Imagine reading a book about the 9-11 attacks ... with no photos of the hijackers, no pictures of the devastation in New York and Washington. Imagine reading a travel guide for the Grand Canyon ... with no depiction of the canyon itself, not even a map sketching out its location.
Those books might have compelling narratives and be scientifically meticulous. But without the power of illustration, they would be incomplete.
Now imagine a book about the cartoons that appeared in a Danish newspaper in 2005 depicting the Prophet Muhammad, the ones agitators used to incite riots around the world. The book lays out the circumstances that led from the conception of those 12 cartoons to a global religious crisis.
Just don't expect to see the cartoons that shook the world anywhere in the 240 pages of the new publication, "The Cartoons That Shook the World." They're not in the book.
Yale University Press, at the insistence of Yale University, removed all depictions of the Prophet Muhammad — including a Gustav Doré illustration of "Dante's Inferno." Not because author Jytte Klausen was trying to foment anti-Muslim sentiments with her scholarly work, which would indeed have been reprehensible. Rather, the university cited "an unspecified fear of violence."
Give Yale credit for candor about its free expression cowardice. Back in 2005, a New York Times editorial defended the decision of newspapers not to allow readers to view the source of the cartoon controversy as "a reasonable choice for news organizations that usually refrain from gratuitous assaults on religious symbols."
Within days, the newspaper's Arts page had run a photo of Chris Ofili's "Holy Virgin Mary," depicting a dung-covered Madonna.
Self-censorship is bad enough. If the 57 countries of the Organization of the Islamic Conference are successful at the United Nations, however, a ban on "defamation of religions" could become a matter of international law.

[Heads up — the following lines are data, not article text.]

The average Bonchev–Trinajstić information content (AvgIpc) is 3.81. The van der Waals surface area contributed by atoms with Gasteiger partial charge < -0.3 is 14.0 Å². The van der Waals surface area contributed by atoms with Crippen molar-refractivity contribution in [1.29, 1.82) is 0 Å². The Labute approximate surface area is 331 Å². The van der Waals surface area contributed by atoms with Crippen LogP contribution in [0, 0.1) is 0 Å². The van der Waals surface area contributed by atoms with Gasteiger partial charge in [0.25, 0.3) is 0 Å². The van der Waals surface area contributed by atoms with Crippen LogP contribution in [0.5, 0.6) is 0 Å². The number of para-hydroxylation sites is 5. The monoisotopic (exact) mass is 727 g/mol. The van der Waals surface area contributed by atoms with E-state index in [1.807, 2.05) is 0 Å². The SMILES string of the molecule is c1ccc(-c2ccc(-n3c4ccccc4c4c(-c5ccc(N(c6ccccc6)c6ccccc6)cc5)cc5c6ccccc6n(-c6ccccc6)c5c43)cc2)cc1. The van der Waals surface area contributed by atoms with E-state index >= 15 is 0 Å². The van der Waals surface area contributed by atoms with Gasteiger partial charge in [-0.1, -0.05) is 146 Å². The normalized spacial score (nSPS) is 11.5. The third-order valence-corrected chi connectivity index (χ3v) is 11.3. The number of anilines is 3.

Since 1999, the OIC has sponsored a global blasphemy resolution during each U.N. session. In March, the U.N. Human Rights Council took time off from its ritual bashing of Israel to pass a nonbinding resolution condemning defamation of religion as a human rights violation. Now it's seeking a resolution that would create "new binding normative standards relating to religious ideas."
Let's be clear. This is not about defamation, at least not by any reasonable definition of the word. If it were, then state-run newspapers in OIC nations wouldn't routinely print commentaries and cartoons that perpetuate obscene Jewish blood libels, their courts wouldn't punish Christians for reading the Bible or professing their faith.
This is an effort to suppress religious dissent and free inquiry in Muslim nations, to create an international legal tool that abets the oppression of religious minorities, to intimidate advocates of women's rights and to enforce a fanatical definition of blasphemy on the world.
At the release last week of the State Department's annual report on religious freedom, Secretary of State Hillary Clinton blasted the OIC effort. "The protection of speech about religion is particularly important since persons of different faith will inevitably hold divergent views on religious questions," Clinton said. "These differences should be met with tolerance, not with the suppression of discourse."
Freedom of conscience sometimes means freedom to offend — and to be offended. The actual defamation of any religion, including Islam, is deplorable. A global effort to stifle free expression is infinitely worse.